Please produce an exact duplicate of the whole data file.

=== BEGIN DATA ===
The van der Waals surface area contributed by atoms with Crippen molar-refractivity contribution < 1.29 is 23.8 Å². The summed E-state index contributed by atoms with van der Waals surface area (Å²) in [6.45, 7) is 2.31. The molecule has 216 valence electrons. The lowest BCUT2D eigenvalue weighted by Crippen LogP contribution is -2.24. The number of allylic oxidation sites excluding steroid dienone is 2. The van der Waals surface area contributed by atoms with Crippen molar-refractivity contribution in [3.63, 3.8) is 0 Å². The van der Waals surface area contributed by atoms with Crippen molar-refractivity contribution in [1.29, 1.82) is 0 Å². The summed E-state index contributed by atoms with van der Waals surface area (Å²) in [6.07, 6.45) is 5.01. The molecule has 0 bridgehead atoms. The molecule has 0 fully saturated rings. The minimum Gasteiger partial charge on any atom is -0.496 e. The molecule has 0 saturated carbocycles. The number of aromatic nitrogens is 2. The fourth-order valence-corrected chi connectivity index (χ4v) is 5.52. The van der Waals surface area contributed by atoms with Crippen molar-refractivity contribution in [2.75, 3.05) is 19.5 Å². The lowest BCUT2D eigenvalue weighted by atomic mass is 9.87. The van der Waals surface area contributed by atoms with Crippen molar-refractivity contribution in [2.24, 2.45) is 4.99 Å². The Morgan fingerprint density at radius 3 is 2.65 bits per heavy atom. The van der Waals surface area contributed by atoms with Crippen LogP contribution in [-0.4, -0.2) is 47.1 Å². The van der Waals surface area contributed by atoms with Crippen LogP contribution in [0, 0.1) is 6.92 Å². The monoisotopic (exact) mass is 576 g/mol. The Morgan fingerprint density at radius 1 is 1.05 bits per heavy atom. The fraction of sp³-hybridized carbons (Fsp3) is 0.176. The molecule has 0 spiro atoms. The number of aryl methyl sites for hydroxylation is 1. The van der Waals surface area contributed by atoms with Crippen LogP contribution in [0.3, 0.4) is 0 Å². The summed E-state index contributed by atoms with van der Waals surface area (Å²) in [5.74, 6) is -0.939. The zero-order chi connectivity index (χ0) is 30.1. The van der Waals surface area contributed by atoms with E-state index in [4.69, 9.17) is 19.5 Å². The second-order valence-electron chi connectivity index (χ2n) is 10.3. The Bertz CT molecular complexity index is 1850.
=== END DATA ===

The van der Waals surface area contributed by atoms with Crippen molar-refractivity contribution < 1.29 is 23.8 Å². The summed E-state index contributed by atoms with van der Waals surface area (Å²) in [6.45, 7) is 2.31. The molecule has 216 valence electrons. The lowest BCUT2D eigenvalue weighted by Crippen LogP contribution is -2.24. The number of allylic oxidation sites excluding steroid dienone is 2. The van der Waals surface area contributed by atoms with Crippen molar-refractivity contribution in [3.63, 3.8) is 0 Å². The van der Waals surface area contributed by atoms with Crippen molar-refractivity contribution in [1.29, 1.82) is 0 Å². The summed E-state index contributed by atoms with van der Waals surface area (Å²) in [6.07, 6.45) is 5.01. The molecule has 0 bridgehead atoms. The molecule has 0 fully saturated rings. The minimum Gasteiger partial charge on any atom is -0.496 e. The molecule has 0 saturated carbocycles. The number of aromatic nitrogens is 2. The fourth-order valence-corrected chi connectivity index (χ4v) is 5.52. The van der Waals surface area contributed by atoms with Crippen molar-refractivity contribution in [2.75, 3.05) is 19.5 Å². The lowest BCUT2D eigenvalue weighted by atomic mass is 9.87. The van der Waals surface area contributed by atoms with Crippen molar-refractivity contribution in [2.24, 2.45) is 4.99 Å². The Morgan fingerprint density at radius 3 is 2.65 bits per heavy atom. The van der Waals surface area contributed by atoms with Crippen LogP contribution in [-0.4, -0.2) is 47.1 Å². The van der Waals surface area contributed by atoms with Crippen LogP contribution in [0, 0.1) is 6.92 Å². The monoisotopic (exact) mass is 576 g/mol. The Morgan fingerprint density at radius 1 is 1.05 bits per heavy atom. The fraction of sp³-hybridized carbons (Fsp3) is 0.176. The molecule has 0 spiro atoms. The number of aryl methyl sites for hydroxylation is 1. The van der Waals surface area contributed by atoms with Crippen LogP contribution in [0.3, 0.4) is 0 Å². The summed E-state index contributed by atoms with van der Waals surface area (Å²) in [5.74, 6) is -0.939. The zero-order chi connectivity index (χ0) is 30.1. The van der Waals surface area contributed by atoms with E-state index in [4.69, 9.17) is 19.5 Å². The second-order valence-electron chi connectivity index (χ2n) is 10.3. The Bertz CT molecular complexity index is 1850.